Spectators’ Online Abuse of Athletes Is Unsportsmanlike Conduct

The Yomiuri Shimbun
Hanshin Tigers pitcher Koyo Aoyagi delivers during a March 31 game at Kyocera Dome.

With the easing of measures against COVID-19, sporting events are again being held without restrictions. It is now possible for fans to watch games as they did before the pandemic. But a blight on this happy situation is that vicious abuse of athletes via social media has emerged as an issue in Japan. Tackling this issue is a significant challenge for teams, organizers and the athletes themselves.

When the Nippon Professional Baseball season began at the end of March, it was highly expected to be more exciting than usual in the afterglow of Japan’s recent victory in the World Baseball Classic. Players who participated in the WBC were expected to excel. However, the atmosphere was dampened by abusive messages to the players.

On April 3, Edwin Escobar, a pitcher for the Yokohama DeNA BayStars, disclosed such a message on his Twitter account. The poorly spelled message contained threatening remarks such as, “All your family will di[e] in the car wreck,” followed by racist invective. He said on Twitter that “messages like these annoy me a lot and make me very angry and more when it comes to my family. I ask respect for my family and myself.”

Hanshin Tigers ace pitcher Koyo Aoyagi also disclosed on social media that he had received abusive messages after losing a game in April. Aoyagi was similarly victimized last year.

Naturally, there are many fans who are passionately supportive of both Escobar and Aoyagi. There may be others with critical opinions. However, extreme comments that target their families are clearly out of bounds. Aware of this situation, the Nippon Professional Baseball Organization issued a statement before the start of the season warning against abusive messages on social media. However, a warning was not enough to silence the trolls.

Abuse has also become an issue at global sporting events such as the Olympics and the FIFA World Cup in recent years.

At the 2021 Tokyo Olympics, medalists such as Mai Murakami, who finished fifth in the women’s gymnastics individual all-around, Jun Mizutani, who won the mixed doubles table tennis competition, and Daiki Hashimoto, a gold medalist in men’s gymnastics, were victims of abusive social media messages. There were a variety of awful messages. Some obsessively attacked particular athletes. Some took out their frustration with the results of a game on the athletes themselves. There were totally absurd complaints. Abusive messages were not just aimed at Japanese athletes. A South Korean archer was also a victim.

It is still fresh in the memory that at the 2022 soccer World Cup in Qatar, some members of the Japanese national team received rave reviews after defeating the powerful Germans in their first group league match, only to be hit with harsh messages like “Don’t come back” when they lost to Costa Rica in the next match.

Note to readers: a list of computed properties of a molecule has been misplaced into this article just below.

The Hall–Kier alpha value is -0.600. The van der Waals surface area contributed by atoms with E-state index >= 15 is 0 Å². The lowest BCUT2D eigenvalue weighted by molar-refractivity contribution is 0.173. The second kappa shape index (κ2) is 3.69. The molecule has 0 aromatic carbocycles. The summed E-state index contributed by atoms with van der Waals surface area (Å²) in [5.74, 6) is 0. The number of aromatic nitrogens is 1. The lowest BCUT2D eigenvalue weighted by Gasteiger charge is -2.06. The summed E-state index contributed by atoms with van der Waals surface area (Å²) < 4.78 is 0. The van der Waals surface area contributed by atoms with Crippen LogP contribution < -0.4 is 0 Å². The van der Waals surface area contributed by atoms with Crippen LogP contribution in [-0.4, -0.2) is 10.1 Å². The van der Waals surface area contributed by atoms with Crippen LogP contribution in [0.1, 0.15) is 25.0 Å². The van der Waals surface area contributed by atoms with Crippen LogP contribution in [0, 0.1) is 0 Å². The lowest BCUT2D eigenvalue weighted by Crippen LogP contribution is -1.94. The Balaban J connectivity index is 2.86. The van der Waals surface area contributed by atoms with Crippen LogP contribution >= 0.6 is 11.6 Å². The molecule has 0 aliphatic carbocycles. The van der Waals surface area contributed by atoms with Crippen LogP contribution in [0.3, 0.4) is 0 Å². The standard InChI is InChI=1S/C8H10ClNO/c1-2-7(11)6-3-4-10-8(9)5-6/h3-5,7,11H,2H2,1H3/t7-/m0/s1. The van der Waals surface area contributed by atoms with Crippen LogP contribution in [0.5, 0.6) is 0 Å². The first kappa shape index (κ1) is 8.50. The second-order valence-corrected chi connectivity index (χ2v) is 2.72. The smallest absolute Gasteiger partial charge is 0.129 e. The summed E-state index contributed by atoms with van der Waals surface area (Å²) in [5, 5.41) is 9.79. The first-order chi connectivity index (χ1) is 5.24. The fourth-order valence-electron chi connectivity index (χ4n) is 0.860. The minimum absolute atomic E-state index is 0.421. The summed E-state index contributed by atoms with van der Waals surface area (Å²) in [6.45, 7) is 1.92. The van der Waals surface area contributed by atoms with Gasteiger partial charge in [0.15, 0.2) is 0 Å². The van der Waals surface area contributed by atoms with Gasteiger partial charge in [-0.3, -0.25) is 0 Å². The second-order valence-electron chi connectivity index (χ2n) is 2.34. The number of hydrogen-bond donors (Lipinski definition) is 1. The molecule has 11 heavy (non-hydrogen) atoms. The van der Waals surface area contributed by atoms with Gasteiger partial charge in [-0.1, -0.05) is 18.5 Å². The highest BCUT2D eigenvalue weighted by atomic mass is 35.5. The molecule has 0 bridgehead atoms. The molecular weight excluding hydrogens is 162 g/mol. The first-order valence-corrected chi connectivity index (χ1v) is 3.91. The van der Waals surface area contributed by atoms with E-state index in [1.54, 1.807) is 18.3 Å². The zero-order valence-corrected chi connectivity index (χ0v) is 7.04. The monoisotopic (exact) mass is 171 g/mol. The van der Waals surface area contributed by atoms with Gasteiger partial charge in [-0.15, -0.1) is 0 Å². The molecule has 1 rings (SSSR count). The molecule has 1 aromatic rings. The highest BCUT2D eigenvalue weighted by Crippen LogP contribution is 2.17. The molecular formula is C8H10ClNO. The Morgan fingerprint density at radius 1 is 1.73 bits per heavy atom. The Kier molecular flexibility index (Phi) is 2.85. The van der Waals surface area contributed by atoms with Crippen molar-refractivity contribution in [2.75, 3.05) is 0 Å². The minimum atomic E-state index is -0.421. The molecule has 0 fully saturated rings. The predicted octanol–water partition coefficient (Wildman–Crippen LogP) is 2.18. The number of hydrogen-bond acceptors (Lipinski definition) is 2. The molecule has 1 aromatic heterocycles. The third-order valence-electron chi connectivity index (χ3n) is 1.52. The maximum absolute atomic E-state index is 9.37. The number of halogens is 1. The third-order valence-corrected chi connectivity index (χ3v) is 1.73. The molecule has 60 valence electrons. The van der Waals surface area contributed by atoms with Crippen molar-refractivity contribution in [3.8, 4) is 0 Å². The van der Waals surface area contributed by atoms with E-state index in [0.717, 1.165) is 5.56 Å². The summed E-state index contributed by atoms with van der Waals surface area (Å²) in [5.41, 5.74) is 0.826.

Professional athletes competing at the world’s top level have an image of maintaining a strong spirit. But in reality, they are under constant pressure to achieve good results and are worried that they might get injured. Heartless verbal abuse could push athletes to their limits and even destroy them.

How should society tackle this situation?

It is essential to improve psychological care. We hope that the organizers of sports events will assign psychological counselors or provide counseling services. The French Open tennis tournament, which started in late May, announced that it would provide a service to protect players from abusive messages on social media. Such reactions are likely to increase in the future.

A Japanese edition of the International Olympic Committee guidebook on mental health symptoms and support methods for athletes was released last year. The group of researchers who translated the guidebook into Japanese regard it as the first “textbook” of its kind in Japan and have been introducing it at lectures and other events.

It goes without saying, however, that before athletes can deal with this kind of situation, it is necessary to raise awareness on the part of spectators, including those who send vile messages. It is shameful to spitefully vent one’s dissatisfaction with an athlete’s performance or the results of a team’s game. Now that we have a chance to connect directly with athletes via social media, we need to be more considerate in our words and actions when we face them.

Political Pulse appears every Saturday.

Norimasa Tahara

Tahara is an editor in the editorial bureau of The Yomiuri Shimbun Osaka.